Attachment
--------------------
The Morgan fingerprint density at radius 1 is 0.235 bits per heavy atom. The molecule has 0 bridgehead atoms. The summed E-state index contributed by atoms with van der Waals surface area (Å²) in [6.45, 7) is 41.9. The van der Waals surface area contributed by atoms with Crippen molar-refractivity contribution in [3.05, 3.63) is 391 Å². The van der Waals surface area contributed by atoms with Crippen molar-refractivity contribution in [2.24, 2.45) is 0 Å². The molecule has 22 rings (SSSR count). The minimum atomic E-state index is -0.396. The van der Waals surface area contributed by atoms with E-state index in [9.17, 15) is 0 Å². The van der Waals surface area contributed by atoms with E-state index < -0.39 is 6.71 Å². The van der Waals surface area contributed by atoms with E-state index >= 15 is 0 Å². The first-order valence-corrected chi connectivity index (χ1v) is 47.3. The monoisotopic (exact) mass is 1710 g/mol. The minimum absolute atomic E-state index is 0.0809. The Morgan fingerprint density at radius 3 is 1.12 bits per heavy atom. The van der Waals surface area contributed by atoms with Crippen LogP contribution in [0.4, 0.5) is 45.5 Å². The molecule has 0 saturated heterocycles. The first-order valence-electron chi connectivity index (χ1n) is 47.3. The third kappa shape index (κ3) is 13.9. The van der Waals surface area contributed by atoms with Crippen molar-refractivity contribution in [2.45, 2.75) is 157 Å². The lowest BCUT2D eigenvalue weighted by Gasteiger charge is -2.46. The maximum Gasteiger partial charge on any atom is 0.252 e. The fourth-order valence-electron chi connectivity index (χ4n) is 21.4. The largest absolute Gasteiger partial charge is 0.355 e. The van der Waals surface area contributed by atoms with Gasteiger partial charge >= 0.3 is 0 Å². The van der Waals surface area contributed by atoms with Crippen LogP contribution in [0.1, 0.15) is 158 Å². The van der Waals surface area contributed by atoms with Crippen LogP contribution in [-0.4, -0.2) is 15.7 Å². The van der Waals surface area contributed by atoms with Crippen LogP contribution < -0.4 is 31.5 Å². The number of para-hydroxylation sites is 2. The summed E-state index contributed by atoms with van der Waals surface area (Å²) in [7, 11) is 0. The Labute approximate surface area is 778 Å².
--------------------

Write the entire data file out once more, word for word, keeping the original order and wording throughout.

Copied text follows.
The Morgan fingerprint density at radius 1 is 0.235 bits per heavy atom. The molecule has 0 bridgehead atoms. The summed E-state index contributed by atoms with van der Waals surface area (Å²) in [6.45, 7) is 41.9. The van der Waals surface area contributed by atoms with Crippen molar-refractivity contribution in [3.05, 3.63) is 391 Å². The van der Waals surface area contributed by atoms with Crippen molar-refractivity contribution in [2.24, 2.45) is 0 Å². The molecule has 22 rings (SSSR count). The minimum atomic E-state index is -0.396. The van der Waals surface area contributed by atoms with E-state index in [9.17, 15) is 0 Å². The van der Waals surface area contributed by atoms with E-state index < -0.39 is 6.71 Å². The van der Waals surface area contributed by atoms with E-state index >= 15 is 0 Å². The first-order valence-corrected chi connectivity index (χ1v) is 47.3. The monoisotopic (exact) mass is 1710 g/mol. The minimum absolute atomic E-state index is 0.0809. The Morgan fingerprint density at radius 3 is 1.12 bits per heavy atom. The van der Waals surface area contributed by atoms with Crippen LogP contribution in [0.4, 0.5) is 45.5 Å². The molecule has 0 saturated heterocycles. The first-order valence-electron chi connectivity index (χ1n) is 47.3. The third kappa shape index (κ3) is 13.9. The van der Waals surface area contributed by atoms with Crippen molar-refractivity contribution in [2.45, 2.75) is 157 Å². The lowest BCUT2D eigenvalue weighted by Gasteiger charge is -2.46. The maximum Gasteiger partial charge on any atom is 0.252 e. The fourth-order valence-electron chi connectivity index (χ4n) is 21.4. The largest absolute Gasteiger partial charge is 0.355 e. The van der Waals surface area contributed by atoms with Gasteiger partial charge >= 0.3 is 0 Å². The van der Waals surface area contributed by atoms with Crippen LogP contribution in [0.1, 0.15) is 158 Å². The van der Waals surface area contributed by atoms with Crippen LogP contribution in [-0.4, -0.2) is 15.7 Å². The van der Waals surface area contributed by atoms with Crippen LogP contribution < -0.4 is 31.5 Å². The number of para-hydroxylation sites is 2. The summed E-state index contributed by atoms with van der Waals surface area (Å²) in [7, 11) is 0. The Labute approximate surface area is 778 Å².